Oyster Shell Houses in Xunpu Village

Xunpu village is a historically significant fishing village on the bank of the lower reaches of the Jinjiang River in Quanzhou Bay. It has become famous for its traditional houses built predominantly from oyster shells in the late Song dynasty (960—1279) and early Yuan dynasty (1271—1368).

At that time, Quanzhou was an important port for trade along the Maritime Silk Roads. Merchant ships loaded with tea, silk and porcelain set sail from Xunpu and after offloading their cargo in places as far away as the east coast of Africa the empty hold would create an unstable centre of gravity. Therefore, the crew used oyster shells found on the beach as ballast to prevent capsizing.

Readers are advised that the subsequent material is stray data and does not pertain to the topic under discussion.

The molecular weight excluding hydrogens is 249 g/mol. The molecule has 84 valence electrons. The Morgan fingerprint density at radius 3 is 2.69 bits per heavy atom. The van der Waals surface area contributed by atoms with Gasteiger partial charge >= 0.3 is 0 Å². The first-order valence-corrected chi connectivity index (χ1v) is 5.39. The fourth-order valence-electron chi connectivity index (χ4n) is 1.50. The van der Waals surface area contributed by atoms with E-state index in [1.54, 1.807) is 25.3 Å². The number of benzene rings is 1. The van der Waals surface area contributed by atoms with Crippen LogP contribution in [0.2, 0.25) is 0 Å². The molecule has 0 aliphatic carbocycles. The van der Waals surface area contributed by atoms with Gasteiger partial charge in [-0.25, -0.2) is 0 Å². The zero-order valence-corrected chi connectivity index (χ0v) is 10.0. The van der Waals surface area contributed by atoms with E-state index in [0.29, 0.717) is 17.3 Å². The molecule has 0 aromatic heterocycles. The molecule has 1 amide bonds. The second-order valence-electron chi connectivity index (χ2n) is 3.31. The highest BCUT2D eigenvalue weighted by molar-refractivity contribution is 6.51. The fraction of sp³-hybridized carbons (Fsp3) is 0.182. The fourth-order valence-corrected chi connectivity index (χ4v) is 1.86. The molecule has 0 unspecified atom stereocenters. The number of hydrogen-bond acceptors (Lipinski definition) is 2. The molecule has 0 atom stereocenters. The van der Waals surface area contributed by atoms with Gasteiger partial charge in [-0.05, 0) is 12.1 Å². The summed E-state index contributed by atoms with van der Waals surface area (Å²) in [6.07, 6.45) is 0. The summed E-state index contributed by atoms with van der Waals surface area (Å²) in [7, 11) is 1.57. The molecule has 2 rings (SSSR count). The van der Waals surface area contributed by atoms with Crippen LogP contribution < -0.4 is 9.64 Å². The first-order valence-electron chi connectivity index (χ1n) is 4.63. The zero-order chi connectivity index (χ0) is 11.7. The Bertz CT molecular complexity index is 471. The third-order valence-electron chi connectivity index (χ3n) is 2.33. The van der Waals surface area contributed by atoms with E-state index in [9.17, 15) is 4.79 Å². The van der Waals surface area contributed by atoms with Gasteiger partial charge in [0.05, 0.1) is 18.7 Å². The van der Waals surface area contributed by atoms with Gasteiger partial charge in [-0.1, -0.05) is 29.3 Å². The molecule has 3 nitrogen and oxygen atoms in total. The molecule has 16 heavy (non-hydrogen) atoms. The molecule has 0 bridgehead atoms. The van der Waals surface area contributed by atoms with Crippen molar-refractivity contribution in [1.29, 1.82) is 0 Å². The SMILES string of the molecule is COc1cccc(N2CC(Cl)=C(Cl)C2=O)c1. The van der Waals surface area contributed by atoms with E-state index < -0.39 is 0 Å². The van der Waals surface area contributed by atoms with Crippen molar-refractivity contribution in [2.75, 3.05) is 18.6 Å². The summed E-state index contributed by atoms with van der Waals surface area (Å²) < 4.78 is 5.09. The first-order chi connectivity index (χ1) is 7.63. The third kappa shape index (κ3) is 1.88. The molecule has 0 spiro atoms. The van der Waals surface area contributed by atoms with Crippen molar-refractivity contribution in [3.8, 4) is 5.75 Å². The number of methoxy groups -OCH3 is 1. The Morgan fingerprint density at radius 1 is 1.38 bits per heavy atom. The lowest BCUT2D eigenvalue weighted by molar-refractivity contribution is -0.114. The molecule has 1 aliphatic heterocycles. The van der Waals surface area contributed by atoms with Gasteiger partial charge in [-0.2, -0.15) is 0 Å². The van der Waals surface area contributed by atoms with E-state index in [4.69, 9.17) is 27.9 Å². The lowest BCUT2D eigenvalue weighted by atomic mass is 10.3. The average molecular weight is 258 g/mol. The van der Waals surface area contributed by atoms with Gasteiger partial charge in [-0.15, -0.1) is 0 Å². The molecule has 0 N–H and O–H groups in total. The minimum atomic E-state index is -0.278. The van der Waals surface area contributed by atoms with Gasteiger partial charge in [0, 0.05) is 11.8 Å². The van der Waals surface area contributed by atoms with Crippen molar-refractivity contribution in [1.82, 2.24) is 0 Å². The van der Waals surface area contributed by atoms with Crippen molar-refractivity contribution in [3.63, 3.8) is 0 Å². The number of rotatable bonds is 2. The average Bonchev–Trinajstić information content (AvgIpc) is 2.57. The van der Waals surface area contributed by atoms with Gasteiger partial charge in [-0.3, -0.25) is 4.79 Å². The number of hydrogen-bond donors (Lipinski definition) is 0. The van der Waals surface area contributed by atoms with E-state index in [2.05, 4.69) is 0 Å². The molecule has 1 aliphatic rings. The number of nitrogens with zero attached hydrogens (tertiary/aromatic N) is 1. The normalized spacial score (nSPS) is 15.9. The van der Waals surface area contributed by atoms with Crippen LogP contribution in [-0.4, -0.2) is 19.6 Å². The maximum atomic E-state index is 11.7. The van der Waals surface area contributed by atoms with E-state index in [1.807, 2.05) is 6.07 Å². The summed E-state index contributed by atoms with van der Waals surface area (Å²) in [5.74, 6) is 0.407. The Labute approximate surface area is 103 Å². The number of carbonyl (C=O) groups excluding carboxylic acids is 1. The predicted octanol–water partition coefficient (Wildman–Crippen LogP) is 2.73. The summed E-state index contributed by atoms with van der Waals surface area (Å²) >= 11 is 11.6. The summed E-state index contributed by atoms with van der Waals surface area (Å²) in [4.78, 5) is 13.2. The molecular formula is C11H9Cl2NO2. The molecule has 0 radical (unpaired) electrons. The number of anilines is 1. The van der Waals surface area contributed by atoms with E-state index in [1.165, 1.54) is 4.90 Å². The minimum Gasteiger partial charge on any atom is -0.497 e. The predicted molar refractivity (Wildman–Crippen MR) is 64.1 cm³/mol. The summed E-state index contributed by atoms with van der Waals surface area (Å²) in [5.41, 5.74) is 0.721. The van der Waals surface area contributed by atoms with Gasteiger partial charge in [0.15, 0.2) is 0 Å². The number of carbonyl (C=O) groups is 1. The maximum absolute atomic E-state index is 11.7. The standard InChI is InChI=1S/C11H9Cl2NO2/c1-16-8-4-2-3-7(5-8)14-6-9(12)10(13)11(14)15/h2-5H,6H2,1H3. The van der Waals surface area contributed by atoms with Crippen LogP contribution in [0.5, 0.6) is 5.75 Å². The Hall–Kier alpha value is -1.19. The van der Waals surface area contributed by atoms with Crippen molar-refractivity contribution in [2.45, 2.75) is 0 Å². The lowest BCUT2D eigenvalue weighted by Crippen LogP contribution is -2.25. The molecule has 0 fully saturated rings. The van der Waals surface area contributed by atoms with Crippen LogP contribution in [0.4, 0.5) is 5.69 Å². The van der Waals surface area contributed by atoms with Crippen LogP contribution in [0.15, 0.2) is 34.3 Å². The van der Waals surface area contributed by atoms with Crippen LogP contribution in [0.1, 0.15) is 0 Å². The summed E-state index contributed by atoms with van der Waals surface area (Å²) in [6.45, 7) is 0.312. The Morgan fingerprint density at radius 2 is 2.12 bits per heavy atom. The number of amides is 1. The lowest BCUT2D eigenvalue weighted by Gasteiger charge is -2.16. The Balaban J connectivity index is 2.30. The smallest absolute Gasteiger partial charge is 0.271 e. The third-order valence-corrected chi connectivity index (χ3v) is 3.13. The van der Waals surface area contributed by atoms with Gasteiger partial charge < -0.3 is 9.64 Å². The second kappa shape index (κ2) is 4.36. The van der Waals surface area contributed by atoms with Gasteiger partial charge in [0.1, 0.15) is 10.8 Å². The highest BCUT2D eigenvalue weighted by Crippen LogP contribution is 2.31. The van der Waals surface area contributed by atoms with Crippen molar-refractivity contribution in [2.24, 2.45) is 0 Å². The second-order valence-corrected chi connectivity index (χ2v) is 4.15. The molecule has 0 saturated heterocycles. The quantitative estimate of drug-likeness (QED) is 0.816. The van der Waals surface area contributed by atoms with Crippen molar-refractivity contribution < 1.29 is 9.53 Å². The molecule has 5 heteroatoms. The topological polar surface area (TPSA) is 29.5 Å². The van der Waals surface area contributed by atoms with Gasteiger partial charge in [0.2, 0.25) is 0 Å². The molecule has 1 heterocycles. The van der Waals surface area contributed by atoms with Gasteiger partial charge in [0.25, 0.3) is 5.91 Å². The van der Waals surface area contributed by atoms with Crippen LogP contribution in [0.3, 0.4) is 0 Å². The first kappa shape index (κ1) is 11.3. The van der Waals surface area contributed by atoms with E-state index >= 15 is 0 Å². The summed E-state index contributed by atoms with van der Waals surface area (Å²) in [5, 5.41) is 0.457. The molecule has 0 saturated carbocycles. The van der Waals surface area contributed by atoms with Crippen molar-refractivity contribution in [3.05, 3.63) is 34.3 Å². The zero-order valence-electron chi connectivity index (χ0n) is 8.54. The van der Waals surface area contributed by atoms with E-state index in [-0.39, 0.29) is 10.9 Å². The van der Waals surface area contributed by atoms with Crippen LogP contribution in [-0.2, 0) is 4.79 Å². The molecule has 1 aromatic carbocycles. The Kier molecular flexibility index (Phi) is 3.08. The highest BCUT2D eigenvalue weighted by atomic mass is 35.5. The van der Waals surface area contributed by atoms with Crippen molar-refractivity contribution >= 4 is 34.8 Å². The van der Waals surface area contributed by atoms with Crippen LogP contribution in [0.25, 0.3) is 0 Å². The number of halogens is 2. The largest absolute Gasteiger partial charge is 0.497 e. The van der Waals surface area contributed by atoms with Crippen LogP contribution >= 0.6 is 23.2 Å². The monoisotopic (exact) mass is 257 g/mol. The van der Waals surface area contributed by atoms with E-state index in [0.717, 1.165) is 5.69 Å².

These shells then made their way back to Quanzhou where they were stacked together with mud in order to form the walls of the traditional buildings called héké cuò / ô-khak chhò (蚵壳厝).

Xunpu’s female villagers don traditional pink floral tunics with buttons to the left and loose black trousers, tie their hair in a chignon and decorate it with colourful flower garlands called zanhuawei / chiām-hoa-ûi (簪花围). The flowers are said to have originated from Arabic countries.

The village is quite well preserved, though it is hard to tell how many of the houses are original. It’s become a popular destination for domestic tourists to dress up and take photos in front of the oyster shell houses.

Livestock transport by motorbike sidecar!
Women dancing outside Mazu Temple (蟳蜅妈祖庙) dedicated to the goddess of seafarers

Xunpu village is 10 km southeast of Quanzhou city centre and is well worth a half-day trip.

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